“Congratulations! You will be working at the heart of state-of-the-art science and technology!” This was the comment of one of my friends on Facebook when I announced my new job at VTT. I said thanks but did not thoroughly understand what they meant.
I did not know what to expect when I first entered VTT’s offices in Espoo on a dark and blustery February morning. Mostly I remember looking around for beanbags and table football. Where was the sea view? Where were the health shakes? I soon realised that it was not those things that were the top priority at VTT, but there was something else in the core of the company.
It was the enlightenment and passion that shone on everyone’s face, the genuine joy at having found a recipe for sustainable growth by overcoming global challenges. That passion can be seen and heard in every meeting with a customer, and felt in every laboratory where scientists feverishly look for ways to develop, say, an unbreakable material.
VTT is probably the most read and intelligent organisation that I have ever worked for. There is an inspired professor around every corner, regardless of whether you are walking through the research or the sales department. VTT is a flexible organisation, motivated by challenges, with people who are there to find answers to the biggest questions facing humankind today.
You think I am exaggerating. I am not.
It did not take me long to understand that I was dealing with the most revolutionary scientific discoveries and the most sophisticated technological innovations in the world. I bet you will struggle to name another organisation that has developed a way to produce food from the air, turn waste pulp into a plastics substitute, print electronics on paper or design and develop a camera that can detect skin cancer.
It soon became obvious to me that VTT’s brand did not match the reality. We are many steps ahead, and always have been. I just found an article in which some of our inquisitive and daring top scientists talk about artificial intelligence – in 1985.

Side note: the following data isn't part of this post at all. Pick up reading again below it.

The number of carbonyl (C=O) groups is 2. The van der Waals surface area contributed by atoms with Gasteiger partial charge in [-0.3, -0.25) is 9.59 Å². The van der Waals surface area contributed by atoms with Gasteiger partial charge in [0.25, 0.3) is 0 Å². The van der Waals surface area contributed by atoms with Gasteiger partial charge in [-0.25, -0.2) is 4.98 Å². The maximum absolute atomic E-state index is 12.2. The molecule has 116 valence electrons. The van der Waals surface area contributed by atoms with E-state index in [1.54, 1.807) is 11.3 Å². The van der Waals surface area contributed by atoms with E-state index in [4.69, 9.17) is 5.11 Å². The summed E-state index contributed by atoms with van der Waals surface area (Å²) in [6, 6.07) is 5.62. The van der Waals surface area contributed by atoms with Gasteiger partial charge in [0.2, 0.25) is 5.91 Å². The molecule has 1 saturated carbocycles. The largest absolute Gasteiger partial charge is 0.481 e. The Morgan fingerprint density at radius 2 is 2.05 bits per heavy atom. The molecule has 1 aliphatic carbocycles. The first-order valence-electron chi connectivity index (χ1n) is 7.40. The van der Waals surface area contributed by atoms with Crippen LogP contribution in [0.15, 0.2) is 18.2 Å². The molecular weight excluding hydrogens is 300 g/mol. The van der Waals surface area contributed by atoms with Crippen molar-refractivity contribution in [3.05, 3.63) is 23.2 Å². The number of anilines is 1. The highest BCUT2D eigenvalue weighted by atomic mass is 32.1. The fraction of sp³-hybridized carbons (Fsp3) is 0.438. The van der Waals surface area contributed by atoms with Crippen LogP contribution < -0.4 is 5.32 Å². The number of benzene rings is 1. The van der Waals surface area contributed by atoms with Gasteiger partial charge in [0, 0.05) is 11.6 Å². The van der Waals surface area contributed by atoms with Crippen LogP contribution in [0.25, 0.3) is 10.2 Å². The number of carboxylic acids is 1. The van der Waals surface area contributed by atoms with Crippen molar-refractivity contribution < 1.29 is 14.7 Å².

There is nothing new to find where everyone else has already been
The best-known explorers have always headed higher, deeper or further away, towards the unknown. Most of the planet has already been scoured, so new discoveries are hard to come by. You need to be clever.
Only nineteen mountaineers in the world have climbed all 14 eight-thousanders on Earth without the use of supplemental oxygen and come back alive. One of them is Finnish. He is alive, because he has most probably turned back more than that 14 times. The same principle is also the key in science. You cannot get to the top or make a breakthrough by luck. You need to work hard and experiment – and you also need to fail.
You need a thorough understanding of your field, you need experience, and you need to study the developments around you and react quickly. You need to know when to turn back or find a different route if the conditions change or you begin to run out of time. Stubbornly pursuing your goal without understanding your competition, changes in circumstances or alternatives can lead to, well, an unhappy ending.
Making history is not easy. But who wants easy?
We do not deliver the obvious but much more
I have noticed that people at VTT are extremely good at challenging. We do not condescend to people but ask them questions and try to understand them and give them advice. Why do we do it? Because we can. Because we have the necessary competence and a deep understanding of science and business. We encourage each other and our customers to see what is around the corner, underneath the surface or beyond the horizon. We do not settle for mediocre or the obvious.
We want our new brand to reflect our way of thinking: we are inquisitive, bold and inspiring, we challenge the way people think and we know what we are doing. “VTT – beyond the obvious”. That is our promise. And our promise can be trusted. Our innovations add value to businesses and promote sustainability on a global level. That is a clear case. But we also want people to ask us what the new element was at a meeting or how our presentation gave them added value. We, too, want to be challenged.
A good friend of mine sets off today towards the Himalayas and Manaslu, the eighth highest mountain in the world. She intends to ascend the majestic peak without supplementary oxygen. She has trained for years, studied, experimented, acclimatised herself, equipped herself with the best gear, failed and succeeded in order to be ready to take on the biggest challenge and highest mountain of her life so far.
Whether the eight-thousander ahead is an obstacle or a challenge depends on how you look at it. The challenge that has been inspiring me during the last few months has been this opportunity to be involved in rebranding an organisation as prestigious and esteemed as VTT, and I am extremely proud to have been a part of the process! What I want to do now is live by this brand every day.
There is an eight-thousander waiting to be conquered for all of us!